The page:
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Trumpeter Swan

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Trumpeter SwansTrumpeter Swans historically bred throughout Alberta. By the early 1900s, however, the entire Canadian population was thought to have been extirpated until 1918 when a small flock was discovered in the Grande Prairie area. Currently in the province, Trumpeter Swans occur in scattered flocks on lakes and marshes in Aspen Parkland and Boreal Mixed-wood forests. Most of Alberta's Trumpeter Swans breed in the Peace River District, in an area that extends 80 kilometres west and north, and 50 kilometres southeast and southwest of the city of Grande Prairie. The distribution in the Grande Prairie area is gradually increasing.

Flocks of Trumpeter Swans have also been located in other areas of the province. In the Peace River and Manning areas, pioneering flocks have been located in the Otter and Russell Lakes area 100 kilometres northeast of Peace River, and along the Chinchaga River northwest of Manning. Other trumpeters have been found near Edson, where they were first recorded in 1978 on Tie Camp Lake. Observations of Trumpeter Swans in the Whitecourt area are possibly an expansion of the flock from the Edson area. Recently, observations of Trumpeter Swans have also increased in the Lac La Biche-St. Paul area. This increase in sightings may be the result of colonization by Trumpeter Swans reintroduced at Elk Island National Park. A small breeding population also occurs in the Cardston-Pincher Creek area near Waterton Lakes National Park.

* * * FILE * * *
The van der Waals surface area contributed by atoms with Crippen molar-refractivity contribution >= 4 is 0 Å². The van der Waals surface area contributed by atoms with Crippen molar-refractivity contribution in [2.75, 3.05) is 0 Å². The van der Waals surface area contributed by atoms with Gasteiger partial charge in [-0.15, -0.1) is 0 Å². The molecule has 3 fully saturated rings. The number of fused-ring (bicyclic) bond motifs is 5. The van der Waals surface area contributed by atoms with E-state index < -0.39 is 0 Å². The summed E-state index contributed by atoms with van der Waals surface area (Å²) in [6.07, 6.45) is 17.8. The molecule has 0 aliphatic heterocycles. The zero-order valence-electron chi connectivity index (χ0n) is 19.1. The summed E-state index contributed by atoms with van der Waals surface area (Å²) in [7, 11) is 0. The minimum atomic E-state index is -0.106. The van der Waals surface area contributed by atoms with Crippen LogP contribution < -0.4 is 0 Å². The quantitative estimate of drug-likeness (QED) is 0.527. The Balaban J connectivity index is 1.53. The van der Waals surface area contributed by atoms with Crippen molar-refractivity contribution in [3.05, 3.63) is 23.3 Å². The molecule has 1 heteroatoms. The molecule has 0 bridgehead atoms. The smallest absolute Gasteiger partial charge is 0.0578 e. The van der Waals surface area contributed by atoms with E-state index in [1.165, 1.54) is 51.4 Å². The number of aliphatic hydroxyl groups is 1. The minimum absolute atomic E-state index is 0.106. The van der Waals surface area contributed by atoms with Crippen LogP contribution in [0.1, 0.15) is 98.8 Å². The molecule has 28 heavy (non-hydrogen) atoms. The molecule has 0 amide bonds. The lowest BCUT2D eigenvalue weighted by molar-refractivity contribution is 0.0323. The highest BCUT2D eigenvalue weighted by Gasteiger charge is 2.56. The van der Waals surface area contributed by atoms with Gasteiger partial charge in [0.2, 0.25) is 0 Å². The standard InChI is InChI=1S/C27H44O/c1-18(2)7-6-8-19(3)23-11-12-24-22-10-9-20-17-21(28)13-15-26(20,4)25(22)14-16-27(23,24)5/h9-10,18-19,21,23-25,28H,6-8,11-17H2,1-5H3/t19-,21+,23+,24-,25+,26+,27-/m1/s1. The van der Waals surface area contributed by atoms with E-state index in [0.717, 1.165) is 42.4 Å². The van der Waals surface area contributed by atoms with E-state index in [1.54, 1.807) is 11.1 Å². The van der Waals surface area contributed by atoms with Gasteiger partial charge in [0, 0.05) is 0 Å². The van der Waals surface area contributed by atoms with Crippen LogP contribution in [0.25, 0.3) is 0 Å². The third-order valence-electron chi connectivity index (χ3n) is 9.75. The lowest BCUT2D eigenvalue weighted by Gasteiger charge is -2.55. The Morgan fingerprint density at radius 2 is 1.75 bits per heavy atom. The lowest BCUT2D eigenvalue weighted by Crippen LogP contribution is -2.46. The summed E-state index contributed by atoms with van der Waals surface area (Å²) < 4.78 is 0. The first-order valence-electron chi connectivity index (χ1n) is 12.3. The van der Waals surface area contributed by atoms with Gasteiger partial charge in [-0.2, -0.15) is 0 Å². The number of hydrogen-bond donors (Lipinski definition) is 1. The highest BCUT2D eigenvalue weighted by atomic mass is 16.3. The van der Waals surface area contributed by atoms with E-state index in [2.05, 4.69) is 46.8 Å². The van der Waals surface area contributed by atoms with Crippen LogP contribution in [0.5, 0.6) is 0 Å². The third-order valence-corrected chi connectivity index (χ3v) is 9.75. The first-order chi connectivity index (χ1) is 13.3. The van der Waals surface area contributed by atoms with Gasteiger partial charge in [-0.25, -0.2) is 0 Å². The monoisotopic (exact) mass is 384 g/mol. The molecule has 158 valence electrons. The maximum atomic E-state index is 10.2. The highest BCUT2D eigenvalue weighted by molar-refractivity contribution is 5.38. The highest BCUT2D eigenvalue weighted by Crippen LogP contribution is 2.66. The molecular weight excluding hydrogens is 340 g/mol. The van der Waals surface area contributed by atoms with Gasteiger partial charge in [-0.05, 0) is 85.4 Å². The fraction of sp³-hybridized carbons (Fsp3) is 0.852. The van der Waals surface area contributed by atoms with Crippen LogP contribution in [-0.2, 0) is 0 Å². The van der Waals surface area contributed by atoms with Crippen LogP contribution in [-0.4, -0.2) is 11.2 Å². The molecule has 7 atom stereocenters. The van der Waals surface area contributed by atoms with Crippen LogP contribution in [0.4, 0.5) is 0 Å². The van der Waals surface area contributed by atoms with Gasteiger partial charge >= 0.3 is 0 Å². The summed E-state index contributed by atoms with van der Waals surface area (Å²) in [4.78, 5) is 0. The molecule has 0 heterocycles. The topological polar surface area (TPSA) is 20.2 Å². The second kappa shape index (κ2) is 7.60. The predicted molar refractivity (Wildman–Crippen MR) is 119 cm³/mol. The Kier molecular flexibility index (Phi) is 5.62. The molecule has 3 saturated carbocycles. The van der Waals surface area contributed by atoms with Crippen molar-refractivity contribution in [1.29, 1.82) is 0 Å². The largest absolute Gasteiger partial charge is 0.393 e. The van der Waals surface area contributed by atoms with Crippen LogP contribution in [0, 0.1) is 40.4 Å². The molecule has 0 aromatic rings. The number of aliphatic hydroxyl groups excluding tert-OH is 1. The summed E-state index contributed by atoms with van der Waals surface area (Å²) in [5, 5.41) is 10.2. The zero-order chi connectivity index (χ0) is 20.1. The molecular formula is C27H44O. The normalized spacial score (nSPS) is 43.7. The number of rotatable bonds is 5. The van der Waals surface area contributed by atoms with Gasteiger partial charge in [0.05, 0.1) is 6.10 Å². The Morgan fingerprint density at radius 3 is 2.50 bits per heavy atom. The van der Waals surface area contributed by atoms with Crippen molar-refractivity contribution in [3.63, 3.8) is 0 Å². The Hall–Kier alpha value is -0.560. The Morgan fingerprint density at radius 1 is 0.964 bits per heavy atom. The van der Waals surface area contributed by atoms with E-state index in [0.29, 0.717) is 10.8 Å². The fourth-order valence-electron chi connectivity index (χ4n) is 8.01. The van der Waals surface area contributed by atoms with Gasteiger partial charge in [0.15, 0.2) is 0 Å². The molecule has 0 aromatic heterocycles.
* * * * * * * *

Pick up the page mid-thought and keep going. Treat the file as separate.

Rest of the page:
Most Alberta swans winter in the tri-state area on a 14 kilometre stretch of the Snake River near Harriman State Park in Idaho. Birds released in Elk Island National Park have been observed in central Oregon at Summer Lake and Harney Lake National Wildlife Refuges and the Sacramento Valley in northern California.

Reprinted from Alberta Wildlife Status Report No. 26 (2000), with permission from Alberta Sustainable Resource Development.

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